Global Policy Forum

Indigenous Peoples' Rights Ignored Again


By Julio Godoy

Inter Press Service
April 10, 2007

The rights of indigenous people are given respect in speech after speech, but few countries have signed up to an international convention to protect those rights.

The Convention concerning Indigenous and Tribal Peoples in Independent Countries, also known as Convention 169, was proposed by the International Labour Organisation (ILO) in June 1989. But the convention has been ratified by only 18 countries, mostly developing nations from Latin America.

In Europe, only Norway, the Netherlands and Spain have approved the convention. The German Bundestag (parliament) debated the convention last week, and turned it down. Most members of the German parliament agreed on the need to protect the rights of indigenous people. "Indigenous peoples through their experience and specific knowledge of nature contribute in a particular way to cultural diversity," Liberal member Karl Addicks said. "We Liberals expressly support the protection and respect of indigenous people." But he went on to oppose the convention.

Green deputy Thilo Hoppe, who had proposed approval of the ILO convention to the Bundestag, said the debate was "a shame" particularly since Rodolfo Stavenhagen, UN special rapporteur on human rights and fundamental freedoms of indigenous peoples, was attending the session as special guest. Hoppe said "the opposition to convention 169 derives from the fear that the protection of the rights of indigenous peoples could constitute an obstacle for German and other international private companies operating in the regions inhabited by them."

Convention 169 calls for protection of natural resources in areas inhabited by indigenous peoples. Article 15, paragraph 1 of the convention states: "The rights of the peoples concerned to the natural resources pertaining to their lands shall be specially safeguarded. These rights include the right of these peoples to participate in the use, management and conservation of these resources."

Paragraph 2 of the same article states: "In cases in which the State retains the ownership of mineral or sub-surface resources or rights to other resources pertaining to lands, governments shall establish or maintain procedures through which they shall consult these peoples, with a view to ascertaining whether and to what degree their interests would be prejudiced, before undertaking or permitting any programmes for the exploration or exploitation of such resources pertaining to their lands." In addition, the convention says the peoples concerned "shall wherever possible participate in the benefits of such activities, and shall receive fair compensation for any damages which they may sustain as a result of such activities."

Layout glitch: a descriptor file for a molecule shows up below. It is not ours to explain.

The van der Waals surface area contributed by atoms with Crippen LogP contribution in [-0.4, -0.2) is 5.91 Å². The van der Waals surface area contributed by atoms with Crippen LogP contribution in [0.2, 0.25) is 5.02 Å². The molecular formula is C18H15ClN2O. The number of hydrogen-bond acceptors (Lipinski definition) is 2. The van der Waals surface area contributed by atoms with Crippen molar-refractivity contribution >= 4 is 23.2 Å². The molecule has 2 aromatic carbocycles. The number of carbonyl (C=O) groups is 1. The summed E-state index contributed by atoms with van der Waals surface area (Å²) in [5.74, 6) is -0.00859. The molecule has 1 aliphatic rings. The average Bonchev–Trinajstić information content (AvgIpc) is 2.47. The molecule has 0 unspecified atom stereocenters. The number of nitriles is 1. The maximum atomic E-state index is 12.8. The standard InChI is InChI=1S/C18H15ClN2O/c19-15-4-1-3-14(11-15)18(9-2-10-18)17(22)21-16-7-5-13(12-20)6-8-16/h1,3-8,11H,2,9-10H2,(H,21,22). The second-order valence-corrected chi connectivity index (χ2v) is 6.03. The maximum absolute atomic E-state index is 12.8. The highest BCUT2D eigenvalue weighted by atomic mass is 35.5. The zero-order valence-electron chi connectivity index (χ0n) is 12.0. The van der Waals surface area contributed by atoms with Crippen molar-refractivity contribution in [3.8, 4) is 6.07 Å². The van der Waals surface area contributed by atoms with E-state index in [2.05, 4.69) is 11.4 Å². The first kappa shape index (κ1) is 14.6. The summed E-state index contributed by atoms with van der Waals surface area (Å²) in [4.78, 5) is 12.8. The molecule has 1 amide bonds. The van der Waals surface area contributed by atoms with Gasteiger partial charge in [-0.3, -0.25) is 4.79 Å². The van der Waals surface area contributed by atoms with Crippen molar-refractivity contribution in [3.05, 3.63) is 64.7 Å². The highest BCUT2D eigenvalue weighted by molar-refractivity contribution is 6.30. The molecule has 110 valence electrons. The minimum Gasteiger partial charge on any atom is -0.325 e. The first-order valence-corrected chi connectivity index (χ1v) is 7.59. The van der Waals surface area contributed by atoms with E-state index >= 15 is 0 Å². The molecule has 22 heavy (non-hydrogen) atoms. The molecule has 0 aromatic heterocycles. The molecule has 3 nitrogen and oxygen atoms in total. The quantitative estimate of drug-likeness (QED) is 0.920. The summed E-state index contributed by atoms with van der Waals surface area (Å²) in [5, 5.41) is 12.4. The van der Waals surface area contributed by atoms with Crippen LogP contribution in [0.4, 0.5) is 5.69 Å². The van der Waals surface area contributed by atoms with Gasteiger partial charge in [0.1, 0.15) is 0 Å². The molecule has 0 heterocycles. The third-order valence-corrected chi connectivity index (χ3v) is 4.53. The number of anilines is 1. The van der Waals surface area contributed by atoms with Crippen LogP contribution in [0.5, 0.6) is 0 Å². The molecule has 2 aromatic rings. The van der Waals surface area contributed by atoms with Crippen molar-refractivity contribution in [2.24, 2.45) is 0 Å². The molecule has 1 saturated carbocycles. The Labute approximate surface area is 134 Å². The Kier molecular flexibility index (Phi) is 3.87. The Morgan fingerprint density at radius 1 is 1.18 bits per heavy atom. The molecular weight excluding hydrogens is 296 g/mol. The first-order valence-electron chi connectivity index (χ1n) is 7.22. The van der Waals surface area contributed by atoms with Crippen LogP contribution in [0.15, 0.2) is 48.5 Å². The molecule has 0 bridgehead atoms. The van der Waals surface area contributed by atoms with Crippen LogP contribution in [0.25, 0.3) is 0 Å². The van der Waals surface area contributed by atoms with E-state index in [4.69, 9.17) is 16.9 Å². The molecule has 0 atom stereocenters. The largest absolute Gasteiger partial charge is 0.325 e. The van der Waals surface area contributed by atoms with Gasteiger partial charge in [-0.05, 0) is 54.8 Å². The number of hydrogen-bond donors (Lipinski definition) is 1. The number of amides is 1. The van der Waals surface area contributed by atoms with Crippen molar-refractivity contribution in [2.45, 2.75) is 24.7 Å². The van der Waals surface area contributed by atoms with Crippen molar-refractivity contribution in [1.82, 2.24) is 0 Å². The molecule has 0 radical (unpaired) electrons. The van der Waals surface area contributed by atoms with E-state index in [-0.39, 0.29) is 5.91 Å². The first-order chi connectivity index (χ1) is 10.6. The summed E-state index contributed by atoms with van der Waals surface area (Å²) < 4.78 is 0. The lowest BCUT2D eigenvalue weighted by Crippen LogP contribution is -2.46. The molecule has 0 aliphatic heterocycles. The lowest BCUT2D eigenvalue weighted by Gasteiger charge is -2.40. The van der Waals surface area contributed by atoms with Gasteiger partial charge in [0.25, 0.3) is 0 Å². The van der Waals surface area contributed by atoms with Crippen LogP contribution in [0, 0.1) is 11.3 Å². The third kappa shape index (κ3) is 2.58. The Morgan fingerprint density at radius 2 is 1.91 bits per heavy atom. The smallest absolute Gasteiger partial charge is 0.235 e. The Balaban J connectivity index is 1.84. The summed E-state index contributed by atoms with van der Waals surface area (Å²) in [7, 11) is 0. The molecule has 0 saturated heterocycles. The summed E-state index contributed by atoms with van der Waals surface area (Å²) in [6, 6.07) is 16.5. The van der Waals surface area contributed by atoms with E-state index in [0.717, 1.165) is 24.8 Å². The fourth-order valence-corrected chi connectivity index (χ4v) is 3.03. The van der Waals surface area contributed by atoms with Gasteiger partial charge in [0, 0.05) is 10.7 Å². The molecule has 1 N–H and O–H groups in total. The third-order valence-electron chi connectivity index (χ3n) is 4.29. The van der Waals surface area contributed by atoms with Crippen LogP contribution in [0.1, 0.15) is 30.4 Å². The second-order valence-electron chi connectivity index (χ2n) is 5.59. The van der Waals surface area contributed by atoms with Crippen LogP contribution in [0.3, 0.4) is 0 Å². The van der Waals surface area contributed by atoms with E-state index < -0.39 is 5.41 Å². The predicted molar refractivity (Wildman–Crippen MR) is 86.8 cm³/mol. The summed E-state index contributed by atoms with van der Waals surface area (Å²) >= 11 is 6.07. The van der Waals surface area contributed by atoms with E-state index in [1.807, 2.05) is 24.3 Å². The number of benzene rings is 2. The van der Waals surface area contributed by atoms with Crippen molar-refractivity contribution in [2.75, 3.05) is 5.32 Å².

Convention 169 has been invoked by indigenous peoples in several conflicts over exploitation of natural resources like gold, gas and oil, especially in Latin America. In Guatemala, the rights the government gave to the Canadian firm Glamis to exploit gold mines in a region inhabited by Mayan peasants in the south-western area San Marcos, has been a source of conflict since 2003. Representatives of Indians say that the Guatemalan government has approved convention 169, and is therefore obliged to protect natural resources on Indians' land. The Guatemalan government has ignored the Mayan Indians' pleas.

According to the ILO, most of the world's estimated 350 million indigenous people are marginalised in almost every aspect of daily life. In a paper arguing the need to approve the convention, the ILO says that "with globalisation, increasing population pressure on their traditional lands and the increasing pressure on natural resources, (indigenous peoples) are faced with increasing poverty, ill health and discrimination."

In a report to the UN Human Rights Council in Geneva last month, Stavenhagen said adoption of new legal norms and the creation of a modern institutional framework "represent great progress in the protection of indigenous peoples' rights." But, he said, "there is still an 'implementation gap' between the norms and the practice, between the formal recognition and the actual situation of indigenous peoples."

In Latin America, Stavenhagen told the council, "the gradual deterioration of the indigenous habitat and the impact of extractive activities on the environment and on indigenous peoples' rights are matters of special concern, especially in the Amazon, the northern border areas and the Pacific coast."

More Information on Nations & States
More information on Emerging States & Claims to Autonomy and Independence


FAIR USE NOTICE: This page contains copyrighted material the use of which has not been specifically authorized by the copyright owner. Global Policy Forum distributes this material without profit to those who have expressed a prior interest in receiving the included information for research and educational purposes. We believe this constitutes a fair use of any such copyrighted material as provided for in 17 U.S.C § 107. If you wish to use copyrighted material from this site for purposes of your own that go beyond fair use, you must obtain permission from the copyright owner.